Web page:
“I determined never to stop until I had come to the end and achieved my purpose.”  
                                                                                     David Livingston

1909 – London, England. When 20-year-old Evie Harris heard 24-year-old Jesse Brand, a missionary on furlough from India, speak at her Baptist church, she felt a leading to go to India. That night when she told her parents she wanted to be a missionary, her father protested, “A missionary? Why would you want to be a missionary?” Her mother cried, “Aren’t there enough lost souls in London? Do you have to go all the way to India? Will we ever see you again?”

It took almost a year for Evie to gain her father’s blessing. Then she completed a year of language training and arrived in Madras, India, in 1912. A few weeks after her arrival, Evie met Jesse again at a meeting. They were married a year later, and she joined his work in the Kolli Hills. Jesse’s mission was to evangelize the Hindu people living in the five small mountain ranges in southern India.

Due to the squalor and deadly diseases, especially cholera and malaria, the area was known as the ‘Mountains of Death.’ The Brands lived in a small hut with no electricity or running water. They traveled on foot or horseback between villages sharing the gospel and caring for the sick. Two children, Paul and Connie, were born in India and both assisted with their parent’s ministry before returning to England to pursue an education.

It was seven years before their first conversion. It occurred when a Hindu priest became ill with a fever. The Brands came to his aid despite the exposure to themselves. Before his death, the priest told his family, “The Jesus God must be the true one because the Brands alone helped me in my time of death.”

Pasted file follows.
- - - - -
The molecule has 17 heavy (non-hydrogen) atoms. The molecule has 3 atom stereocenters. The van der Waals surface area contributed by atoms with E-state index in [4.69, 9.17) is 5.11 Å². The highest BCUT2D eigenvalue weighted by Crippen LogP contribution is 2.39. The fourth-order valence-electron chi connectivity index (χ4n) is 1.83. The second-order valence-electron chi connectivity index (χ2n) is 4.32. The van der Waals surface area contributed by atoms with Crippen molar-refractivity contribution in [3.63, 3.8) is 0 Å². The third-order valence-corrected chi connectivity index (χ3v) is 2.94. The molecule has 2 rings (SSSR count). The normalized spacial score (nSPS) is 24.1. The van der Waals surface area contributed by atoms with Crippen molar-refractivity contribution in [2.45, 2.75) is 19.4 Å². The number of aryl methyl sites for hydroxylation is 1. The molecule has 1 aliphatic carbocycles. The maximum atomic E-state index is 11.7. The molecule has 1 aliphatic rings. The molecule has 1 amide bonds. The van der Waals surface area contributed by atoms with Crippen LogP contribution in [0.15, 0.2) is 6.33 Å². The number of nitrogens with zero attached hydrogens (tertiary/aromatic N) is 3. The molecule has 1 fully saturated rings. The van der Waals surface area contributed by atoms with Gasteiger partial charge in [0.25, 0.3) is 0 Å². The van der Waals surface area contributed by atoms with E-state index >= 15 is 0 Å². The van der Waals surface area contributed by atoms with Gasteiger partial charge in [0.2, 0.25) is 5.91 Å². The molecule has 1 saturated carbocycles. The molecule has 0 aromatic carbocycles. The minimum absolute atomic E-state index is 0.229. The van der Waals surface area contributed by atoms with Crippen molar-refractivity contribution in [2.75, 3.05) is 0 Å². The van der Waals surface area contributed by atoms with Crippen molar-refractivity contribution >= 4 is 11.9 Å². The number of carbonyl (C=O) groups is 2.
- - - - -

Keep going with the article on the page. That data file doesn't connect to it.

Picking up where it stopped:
In 1929 Jesse died from black water fever and was buried in the mountains. Missionary friends and family assumed that 50-year-old Evie would give up the work and return to England and re-unite with her children. However, determined to finish what Jesse began, after a year’s furlough, she returned to the Kolli Mountains. For the next 18 years, she tirelessly served the mountain people, becoming affectionately known as Granny Brand.

In 1969, 68-year-old Evie was summoned to England to meet with the Baptist mission board. She burst into tears when she learned the board would not approve another five-year term. They considered her too old to minister alone in the mountains of India. Evie pleaded, “Please send me back for one more year. Then I will retire. I promise.” The board reluctantly granted her request.

At the end of Evie’s one-year extension, friends and villagers threw a party to celebrate her retirement. During the party, she surprised everyone with the news that she wasn’t leaving India. She had instructed villagers to build her a small hut away from the missionary compound. The next day Evie transferred from the mission board housing to her new dwelling and continued her work.

At 73, Evie fell and fractured her hip. Paul, by now a respected orthopedic surgeon, flew to India to persuade his mother to retire. Committed and feisty, she adamantly refused. After convalescing, she agreed to use two bamboo walking sticks to better negotiate the steep trails. In 1965, Paul finally convinced his 86-year-old mother to allow a nurse to assist her and to be her companion.

At 93, when Evie could no longer ride a horse, Hindu villagers built a stretcher. They carried the saintly lady from village to village. For two years, men faithfully transported the beloved missionary through the mountains.

In December 1974, at Paul’s urging his 95-year-old mother, suffering with failing memory and poor eyesight came down from the mountains to visit with him. During the visit, she had another fall and died seven days later. The following day her body was returned to the people and mountains she loved and buried beside Jessie.

Evie Brand carried on for 24 more years after Jesse’s death. In all, she served in southern India for 62 years, fulfilling Jesse’s dream and her calling to evangelize the five mountain ranges. Today, an estimated 15 million Christians live in southern India.